Affluent buyers help push Marylebone onto London Prime Property Index

The Marylebone area of London has been added to the city's prime residential property market thanks to rising demand from affluent buyers, outstanding food and retail facilities and new high quality developments.

The area, which extends north from Oxford Street to Marylebone Road, and from Edgware Road in the West to Great Portland Street in the East, is now part of Knight Frank's Prime Central London Index.

It also includes the area around Dorset Square and Marylebone railway station, just to the north of Marylebone Road, the Georgian Portman Estate, world-class cultural attractions such as the Wallace Collection and Wigmore Hall, and the restaurants and retail facilities of Marylebone High Street.

The upgrading of the area to prime is partly the result of the retail-led regeneration policy pursued by the Howard de Walden Estate on and around the High Street, Knight Frank said.

'It has gradually created an exciting mix of upmarket independent shops, with a particular emphasis on fashion and food, which has helped draw in affluent residents. A number of London's most acclaimed restaurants are also nearby,' said Liam Bailey, Knight Frank's head of residential research.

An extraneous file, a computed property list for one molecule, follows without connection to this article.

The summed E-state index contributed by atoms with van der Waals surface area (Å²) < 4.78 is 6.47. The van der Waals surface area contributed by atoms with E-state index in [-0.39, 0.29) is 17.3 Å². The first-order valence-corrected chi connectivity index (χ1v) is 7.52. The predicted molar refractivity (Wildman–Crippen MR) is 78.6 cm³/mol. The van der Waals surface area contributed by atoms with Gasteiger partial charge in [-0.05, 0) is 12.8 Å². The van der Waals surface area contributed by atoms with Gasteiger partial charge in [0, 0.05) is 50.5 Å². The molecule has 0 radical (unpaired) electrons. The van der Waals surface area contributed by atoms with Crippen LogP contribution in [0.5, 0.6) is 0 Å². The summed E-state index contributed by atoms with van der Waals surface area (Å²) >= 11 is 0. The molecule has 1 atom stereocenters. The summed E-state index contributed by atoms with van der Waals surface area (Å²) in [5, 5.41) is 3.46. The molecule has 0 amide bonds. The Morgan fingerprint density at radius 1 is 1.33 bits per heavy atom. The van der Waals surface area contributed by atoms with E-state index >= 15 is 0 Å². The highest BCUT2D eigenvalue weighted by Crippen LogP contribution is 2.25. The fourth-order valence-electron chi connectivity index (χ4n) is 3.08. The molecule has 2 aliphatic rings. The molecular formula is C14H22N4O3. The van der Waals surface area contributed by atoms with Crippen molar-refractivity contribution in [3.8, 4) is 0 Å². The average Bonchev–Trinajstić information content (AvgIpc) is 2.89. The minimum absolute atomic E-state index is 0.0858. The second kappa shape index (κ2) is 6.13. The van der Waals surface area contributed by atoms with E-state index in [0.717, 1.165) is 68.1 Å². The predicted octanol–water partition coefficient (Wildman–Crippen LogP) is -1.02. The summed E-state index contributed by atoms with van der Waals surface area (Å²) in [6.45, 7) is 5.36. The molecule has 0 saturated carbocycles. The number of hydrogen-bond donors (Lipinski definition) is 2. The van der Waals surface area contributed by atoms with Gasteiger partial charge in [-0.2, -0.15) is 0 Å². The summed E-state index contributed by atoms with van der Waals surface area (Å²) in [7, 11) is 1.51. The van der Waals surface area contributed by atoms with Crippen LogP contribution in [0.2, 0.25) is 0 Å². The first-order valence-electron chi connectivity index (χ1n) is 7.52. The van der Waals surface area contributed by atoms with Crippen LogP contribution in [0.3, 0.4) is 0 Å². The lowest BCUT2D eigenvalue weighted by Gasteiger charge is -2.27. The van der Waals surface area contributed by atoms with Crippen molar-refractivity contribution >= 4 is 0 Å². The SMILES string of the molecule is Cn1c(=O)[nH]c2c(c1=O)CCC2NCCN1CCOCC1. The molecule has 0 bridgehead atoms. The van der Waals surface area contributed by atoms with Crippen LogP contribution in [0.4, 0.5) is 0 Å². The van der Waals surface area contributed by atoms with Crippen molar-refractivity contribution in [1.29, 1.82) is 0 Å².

'It has also been driven by location with Mayfair to the south seeing astonishing growth in demand values, it is unsurprising that this boom has expanded north of Oxford Street. Meanwhile, major regeneration projects in Paddington, Euston and King's Cross are improving the fortunes of Marylebone's neighbours to the north, east and west,' he added.

A shortage of property for sale has driven up prices. Some locations, notably around Bryanston and Montagu Squares, are now regularly fetching over £1,400 per sq ft. Last year, few homes broke the £1,000 per sq ft barrier.

'The constraints on development and ownership in the area should ensure that prices remain resilient through the downturn, and are well-positioned for sharp growth when health returns to the market. The best properties are unlikely to lose value, given the ongoing demand for prime accommodation,' he continued.

There is an abundance of rental stock in the area and values are expected to continue to grow, in common with much of the rest of Central London. Growth of over 5% is predicted throughout the capital during 2008, boosting investment yields.

Transport links, particularly via the Jubliee Line to Canary Wharf and the City, will ensure that its popularity with high-earning professionals will continue. The area also sees strong demand from wealthier international students at the various business schools.